Love on the L.A. Metro

Please read the title to the tune of Aerosmith’s “Love in an elevator.” And now that we have that taken care of:

I’ve been reading a self-help book, as I am wont to do, that told me to look for love everywhere I went, and to look for the connections between others and myself, and between others and other otherses. This was very good for me, because lately I’ve been witnessing a lot of hate in the world, and it’s started to get me down in a major way. I’ve gotten so tired of experiencing all the aggression that occurs 1,000 times a second on the freeways, for example, and it all culminated a couple weeks ago when someone put a pre-printed business card on my car that said it hoped I got cancer, because I was parked a little bit over the line in the tiny compact car space that my compact car does not fit into properly. Yes, I will repeat that: Someone went to the trouble of ordering and purchasing business cards that say on the front, “Way to park, asshole.” And on the back, “I hope you get cancer.” It was actually quite a visually appealing card, with a lovely combination of fonts printed on a nice brick-red color. But the point is, feeling that malice directed at me was the straw on the camel’s back of hate that I’d been witnessing, and it made me really, really sad.

So, back to the self-help book. The day after I read the section about looking for love everywhere, it was “one of those mornings” where all forces of the universe were determined to slow me down, and after running to catch the metro, I got there a minute too late, and had to wait, all sweaty-like, for the next one. When I finally got on, a woman using a walker (with difficulty) got on, too. A youngerish woman and a blind man both got up for her to take their seats. (Side note: The question has been raised as to how the blind man knew to get up for her, and my guess is that the youngerish woman said something, or maybe he’s just that good.) Well, the walker woman (henceforth referred to as Walker Woman or WW) took the blind man’s seat and began talking with him and the youngerish woman (YW). When the blind man got off, he said goodbye to YW, and she and WW kept talking. Throughout their conversation, I unabashedly eavesdropped and exchanged eye contact and smiles with both of them at various points. When it was time for me to get off at my stop, I said goodbye to Walker Woman, and Youngerish woman got off there, too. And here comes the best part: Youngerish woman crossed to the other side of the platform to wait for the train going in the opposite direction. She had gone past her stop, and I believe it was out of love, because she didn’t want to prematurely end her conversation with Walker Woman. She wanted to make sure WW was taken care of, and then and only then did she get off and make her way back to where she needed to go.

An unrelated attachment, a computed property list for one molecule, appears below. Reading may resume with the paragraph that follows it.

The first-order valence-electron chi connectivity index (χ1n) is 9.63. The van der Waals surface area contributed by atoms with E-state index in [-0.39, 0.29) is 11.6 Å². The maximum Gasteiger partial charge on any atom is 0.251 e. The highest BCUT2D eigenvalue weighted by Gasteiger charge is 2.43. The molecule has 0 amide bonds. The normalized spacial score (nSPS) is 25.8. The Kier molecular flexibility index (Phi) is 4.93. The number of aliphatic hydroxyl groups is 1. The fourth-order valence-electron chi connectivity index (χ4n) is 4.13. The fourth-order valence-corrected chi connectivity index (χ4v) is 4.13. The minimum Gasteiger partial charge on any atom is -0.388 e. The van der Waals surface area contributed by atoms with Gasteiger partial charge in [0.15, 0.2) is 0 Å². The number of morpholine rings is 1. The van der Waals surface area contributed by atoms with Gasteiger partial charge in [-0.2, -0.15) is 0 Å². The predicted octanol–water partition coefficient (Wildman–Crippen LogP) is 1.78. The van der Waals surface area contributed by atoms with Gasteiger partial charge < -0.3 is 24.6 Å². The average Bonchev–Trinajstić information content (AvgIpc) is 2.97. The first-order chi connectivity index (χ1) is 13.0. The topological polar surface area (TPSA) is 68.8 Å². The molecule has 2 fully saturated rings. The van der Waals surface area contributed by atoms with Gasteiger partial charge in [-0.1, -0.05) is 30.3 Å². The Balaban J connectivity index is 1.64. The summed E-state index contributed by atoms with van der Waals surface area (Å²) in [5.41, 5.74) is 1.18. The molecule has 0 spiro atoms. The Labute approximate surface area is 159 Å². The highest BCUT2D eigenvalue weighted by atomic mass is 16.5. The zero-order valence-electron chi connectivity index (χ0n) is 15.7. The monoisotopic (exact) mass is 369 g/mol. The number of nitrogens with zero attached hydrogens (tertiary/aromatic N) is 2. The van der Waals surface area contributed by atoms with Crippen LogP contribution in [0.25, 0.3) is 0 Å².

Love.

I’m so glad I missed my train that morning and ended up on the one I ended up on.

That day marked a new chapter for me, one of looking everywhere for love and kindness, and finding it. I make a point to make eye contact, smile at, and talk with more strangers, and I’m making new friends all over town. I still see the hate, and it still bums me out, but now I have something with which to balance it.

I think you should try it, too. We’ll fill the world with love, one person at a time. Then one day, we’ll realize that we don’t see any hate, because there won’t be any.

(Do I sound like a hippy, or what?)

One Response to Love on the L.A. Metro

  1. joanna says:

    i love hippies, especially you.

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